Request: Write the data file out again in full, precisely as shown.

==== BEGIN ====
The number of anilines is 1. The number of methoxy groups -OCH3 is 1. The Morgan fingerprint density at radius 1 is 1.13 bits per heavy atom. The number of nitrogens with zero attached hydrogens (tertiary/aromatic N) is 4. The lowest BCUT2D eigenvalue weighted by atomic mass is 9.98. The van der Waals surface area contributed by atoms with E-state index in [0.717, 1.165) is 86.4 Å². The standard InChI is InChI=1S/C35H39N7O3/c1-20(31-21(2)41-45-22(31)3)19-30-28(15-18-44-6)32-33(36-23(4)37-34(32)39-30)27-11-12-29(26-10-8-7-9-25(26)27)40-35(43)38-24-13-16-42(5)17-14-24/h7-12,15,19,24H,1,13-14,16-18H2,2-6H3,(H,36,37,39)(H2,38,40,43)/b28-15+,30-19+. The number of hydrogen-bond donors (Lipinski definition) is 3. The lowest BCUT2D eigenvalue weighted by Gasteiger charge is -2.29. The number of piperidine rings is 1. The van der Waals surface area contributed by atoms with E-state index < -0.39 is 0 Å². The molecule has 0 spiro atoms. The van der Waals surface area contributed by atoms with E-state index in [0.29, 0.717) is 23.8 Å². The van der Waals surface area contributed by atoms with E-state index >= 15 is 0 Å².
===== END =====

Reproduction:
The number of anilines is 1. The number of methoxy groups -OCH3 is 1. The Morgan fingerprint density at radius 1 is 1.13 bits per heavy atom. The number of nitrogens with zero attached hydrogens (tertiary/aromatic N) is 4. The lowest BCUT2D eigenvalue weighted by atomic mass is 9.98. The van der Waals surface area contributed by atoms with E-state index in [0.717, 1.165) is 86.4 Å². The standard InChI is InChI=1S/C35H39N7O3/c1-20(31-21(2)41-45-22(31)3)19-30-28(15-18-44-6)32-33(36-23(4)37-34(32)39-30)27-11-12-29(26-10-8-7-9-25(26)27)40-35(43)38-24-13-16-42(5)17-14-24/h7-12,15,19,24H,1,13-14,16-18H2,2-6H3,(H,36,37,39)(H2,38,40,43)/b28-15+,30-19+. The number of hydrogen-bond donors (Lipinski definition) is 3. The lowest BCUT2D eigenvalue weighted by Gasteiger charge is -2.29. The number of piperidine rings is 1. The van der Waals surface area contributed by atoms with E-state index < -0.39 is 0 Å². The molecule has 0 spiro atoms. The van der Waals surface area contributed by atoms with E-state index in [0.29, 0.717) is 23.8 Å². The van der Waals surface area contributed by atoms with E-state index >= 15 is 0 Å².